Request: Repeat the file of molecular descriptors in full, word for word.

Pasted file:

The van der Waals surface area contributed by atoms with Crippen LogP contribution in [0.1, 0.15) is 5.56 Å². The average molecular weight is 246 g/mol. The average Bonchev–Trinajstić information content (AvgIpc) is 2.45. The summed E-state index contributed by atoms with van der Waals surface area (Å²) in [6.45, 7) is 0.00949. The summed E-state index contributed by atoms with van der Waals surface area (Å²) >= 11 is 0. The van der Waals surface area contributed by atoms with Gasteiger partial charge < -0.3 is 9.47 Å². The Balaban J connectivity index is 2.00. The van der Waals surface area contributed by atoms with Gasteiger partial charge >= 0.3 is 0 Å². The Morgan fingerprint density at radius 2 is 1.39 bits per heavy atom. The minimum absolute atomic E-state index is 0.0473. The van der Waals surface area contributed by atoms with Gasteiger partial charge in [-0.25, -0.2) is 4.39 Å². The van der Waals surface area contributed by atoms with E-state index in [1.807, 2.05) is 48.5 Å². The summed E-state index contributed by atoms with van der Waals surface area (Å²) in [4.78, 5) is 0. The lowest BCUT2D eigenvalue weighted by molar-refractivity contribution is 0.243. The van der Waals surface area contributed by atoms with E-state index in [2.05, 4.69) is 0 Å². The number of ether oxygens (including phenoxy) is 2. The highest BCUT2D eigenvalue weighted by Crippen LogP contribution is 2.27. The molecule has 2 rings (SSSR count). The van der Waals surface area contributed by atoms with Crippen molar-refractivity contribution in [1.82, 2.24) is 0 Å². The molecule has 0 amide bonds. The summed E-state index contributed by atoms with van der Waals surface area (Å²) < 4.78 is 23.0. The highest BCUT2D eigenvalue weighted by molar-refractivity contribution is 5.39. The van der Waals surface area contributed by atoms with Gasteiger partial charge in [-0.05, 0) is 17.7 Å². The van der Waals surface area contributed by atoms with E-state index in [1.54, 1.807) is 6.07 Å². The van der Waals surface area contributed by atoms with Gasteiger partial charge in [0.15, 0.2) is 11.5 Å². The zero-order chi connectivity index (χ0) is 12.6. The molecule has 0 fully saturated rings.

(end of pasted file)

The van der Waals surface area contributed by atoms with Crippen LogP contribution in [0.1, 0.15) is 5.56 Å². The average molecular weight is 246 g/mol. The average Bonchev–Trinajstić information content (AvgIpc) is 2.45. The summed E-state index contributed by atoms with van der Waals surface area (Å²) in [6.45, 7) is 0.00949. The summed E-state index contributed by atoms with van der Waals surface area (Å²) >= 11 is 0. The van der Waals surface area contributed by atoms with Gasteiger partial charge < -0.3 is 9.47 Å². The Balaban J connectivity index is 2.00. The van der Waals surface area contributed by atoms with Gasteiger partial charge >= 0.3 is 0 Å². The Morgan fingerprint density at radius 2 is 1.39 bits per heavy atom. The minimum absolute atomic E-state index is 0.0473. The van der Waals surface area contributed by atoms with Gasteiger partial charge in [-0.25, -0.2) is 4.39 Å². The van der Waals surface area contributed by atoms with E-state index in [1.807, 2.05) is 48.5 Å². The summed E-state index contributed by atoms with van der Waals surface area (Å²) in [4.78, 5) is 0. The lowest BCUT2D eigenvalue weighted by molar-refractivity contribution is 0.243. The van der Waals surface area contributed by atoms with E-state index in [2.05, 4.69) is 0 Å². The number of ether oxygens (including phenoxy) is 2. The highest BCUT2D eigenvalue weighted by Crippen LogP contribution is 2.27. The molecule has 2 rings (SSSR count). The van der Waals surface area contributed by atoms with Crippen molar-refractivity contribution in [1.82, 2.24) is 0 Å². The molecule has 0 amide bonds. The summed E-state index contributed by atoms with van der Waals surface area (Å²) < 4.78 is 23.0. The highest BCUT2D eigenvalue weighted by molar-refractivity contribution is 5.39. The van der Waals surface area contributed by atoms with Gasteiger partial charge in [-0.05, 0) is 17.7 Å². The van der Waals surface area contributed by atoms with E-state index in [1.54, 1.807) is 6.07 Å². The van der Waals surface area contributed by atoms with Gasteiger partial charge in [0.15, 0.2) is 11.5 Å². The zero-order chi connectivity index (χ0) is 12.6. The molecule has 0 fully saturated rings.